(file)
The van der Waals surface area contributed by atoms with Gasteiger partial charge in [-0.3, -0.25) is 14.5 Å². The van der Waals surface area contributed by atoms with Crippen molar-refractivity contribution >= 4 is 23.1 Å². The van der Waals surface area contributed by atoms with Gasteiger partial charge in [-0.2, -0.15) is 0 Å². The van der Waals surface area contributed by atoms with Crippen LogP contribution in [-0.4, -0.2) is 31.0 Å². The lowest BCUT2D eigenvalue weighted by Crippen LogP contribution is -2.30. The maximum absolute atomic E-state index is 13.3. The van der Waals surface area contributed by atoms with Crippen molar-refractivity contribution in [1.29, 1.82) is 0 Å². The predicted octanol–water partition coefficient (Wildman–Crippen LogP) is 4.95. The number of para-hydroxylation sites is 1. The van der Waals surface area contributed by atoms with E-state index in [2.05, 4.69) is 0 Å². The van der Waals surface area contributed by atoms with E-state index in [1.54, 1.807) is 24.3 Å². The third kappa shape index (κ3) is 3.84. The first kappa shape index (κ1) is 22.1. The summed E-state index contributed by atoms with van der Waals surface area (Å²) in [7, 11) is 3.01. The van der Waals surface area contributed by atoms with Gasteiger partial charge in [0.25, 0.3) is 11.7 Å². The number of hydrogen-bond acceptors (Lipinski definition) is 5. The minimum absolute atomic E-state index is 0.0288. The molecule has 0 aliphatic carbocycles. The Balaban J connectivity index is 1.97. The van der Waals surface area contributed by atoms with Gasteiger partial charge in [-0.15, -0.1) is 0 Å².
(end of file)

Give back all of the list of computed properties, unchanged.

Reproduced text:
The van der Waals surface area contributed by atoms with Gasteiger partial charge in [-0.3, -0.25) is 14.5 Å². The van der Waals surface area contributed by atoms with Crippen molar-refractivity contribution >= 4 is 23.1 Å². The van der Waals surface area contributed by atoms with Gasteiger partial charge in [-0.2, -0.15) is 0 Å². The van der Waals surface area contributed by atoms with Crippen LogP contribution in [-0.4, -0.2) is 31.0 Å². The lowest BCUT2D eigenvalue weighted by Crippen LogP contribution is -2.30. The maximum absolute atomic E-state index is 13.3. The van der Waals surface area contributed by atoms with Crippen molar-refractivity contribution in [1.29, 1.82) is 0 Å². The predicted octanol–water partition coefficient (Wildman–Crippen LogP) is 4.95. The number of para-hydroxylation sites is 1. The van der Waals surface area contributed by atoms with E-state index in [2.05, 4.69) is 0 Å². The van der Waals surface area contributed by atoms with E-state index in [1.54, 1.807) is 24.3 Å². The third kappa shape index (κ3) is 3.84. The first kappa shape index (κ1) is 22.1. The summed E-state index contributed by atoms with van der Waals surface area (Å²) in [7, 11) is 3.01. The van der Waals surface area contributed by atoms with Gasteiger partial charge in [0.25, 0.3) is 11.7 Å². The number of hydrogen-bond acceptors (Lipinski definition) is 5. The minimum absolute atomic E-state index is 0.0288. The molecule has 0 aliphatic carbocycles. The Balaban J connectivity index is 1.97. The van der Waals surface area contributed by atoms with Gasteiger partial charge in [-0.15, -0.1) is 0 Å².